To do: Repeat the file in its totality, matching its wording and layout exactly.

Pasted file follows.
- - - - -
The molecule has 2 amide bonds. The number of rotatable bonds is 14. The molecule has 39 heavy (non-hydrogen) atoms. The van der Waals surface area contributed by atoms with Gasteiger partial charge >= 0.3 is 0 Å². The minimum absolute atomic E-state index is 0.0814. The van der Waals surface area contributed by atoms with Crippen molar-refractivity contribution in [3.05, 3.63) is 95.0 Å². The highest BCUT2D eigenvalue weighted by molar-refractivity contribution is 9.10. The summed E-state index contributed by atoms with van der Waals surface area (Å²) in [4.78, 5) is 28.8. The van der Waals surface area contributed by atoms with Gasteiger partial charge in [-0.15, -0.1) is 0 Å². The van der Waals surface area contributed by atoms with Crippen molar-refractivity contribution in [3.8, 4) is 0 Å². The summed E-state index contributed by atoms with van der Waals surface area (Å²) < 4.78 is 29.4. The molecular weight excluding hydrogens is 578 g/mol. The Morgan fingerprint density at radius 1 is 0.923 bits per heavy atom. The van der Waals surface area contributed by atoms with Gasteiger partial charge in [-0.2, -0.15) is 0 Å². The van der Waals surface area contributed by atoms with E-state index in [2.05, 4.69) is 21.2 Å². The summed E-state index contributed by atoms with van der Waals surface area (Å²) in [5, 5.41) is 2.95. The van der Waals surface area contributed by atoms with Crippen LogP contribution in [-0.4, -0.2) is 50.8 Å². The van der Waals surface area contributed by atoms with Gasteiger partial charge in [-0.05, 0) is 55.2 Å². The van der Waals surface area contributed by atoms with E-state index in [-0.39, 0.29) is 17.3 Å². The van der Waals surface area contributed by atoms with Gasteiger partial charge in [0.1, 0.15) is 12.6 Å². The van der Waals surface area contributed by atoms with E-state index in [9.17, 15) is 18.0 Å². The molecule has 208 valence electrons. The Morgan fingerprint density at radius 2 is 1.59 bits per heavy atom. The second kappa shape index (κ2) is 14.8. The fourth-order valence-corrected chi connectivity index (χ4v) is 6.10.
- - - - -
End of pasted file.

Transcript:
The molecule has 2 amide bonds. The number of rotatable bonds is 14. The molecule has 39 heavy (non-hydrogen) atoms. The van der Waals surface area contributed by atoms with Gasteiger partial charge >= 0.3 is 0 Å². The minimum absolute atomic E-state index is 0.0814. The van der Waals surface area contributed by atoms with Crippen molar-refractivity contribution in [3.05, 3.63) is 95.0 Å². The highest BCUT2D eigenvalue weighted by molar-refractivity contribution is 9.10. The summed E-state index contributed by atoms with van der Waals surface area (Å²) in [4.78, 5) is 28.8. The van der Waals surface area contributed by atoms with Gasteiger partial charge in [-0.15, -0.1) is 0 Å². The van der Waals surface area contributed by atoms with Crippen molar-refractivity contribution in [3.8, 4) is 0 Å². The summed E-state index contributed by atoms with van der Waals surface area (Å²) < 4.78 is 29.4. The molecular weight excluding hydrogens is 578 g/mol. The Morgan fingerprint density at radius 1 is 0.923 bits per heavy atom. The van der Waals surface area contributed by atoms with Gasteiger partial charge in [-0.2, -0.15) is 0 Å². The van der Waals surface area contributed by atoms with E-state index in [2.05, 4.69) is 21.2 Å². The summed E-state index contributed by atoms with van der Waals surface area (Å²) in [5, 5.41) is 2.95. The van der Waals surface area contributed by atoms with Crippen LogP contribution in [-0.4, -0.2) is 50.8 Å². The van der Waals surface area contributed by atoms with Gasteiger partial charge in [-0.05, 0) is 55.2 Å². The van der Waals surface area contributed by atoms with E-state index in [-0.39, 0.29) is 17.3 Å². The van der Waals surface area contributed by atoms with Gasteiger partial charge in [0.1, 0.15) is 12.6 Å². The van der Waals surface area contributed by atoms with E-state index in [9.17, 15) is 18.0 Å². The molecule has 208 valence electrons. The Morgan fingerprint density at radius 2 is 1.59 bits per heavy atom. The second kappa shape index (κ2) is 14.8. The fourth-order valence-corrected chi connectivity index (χ4v) is 6.10.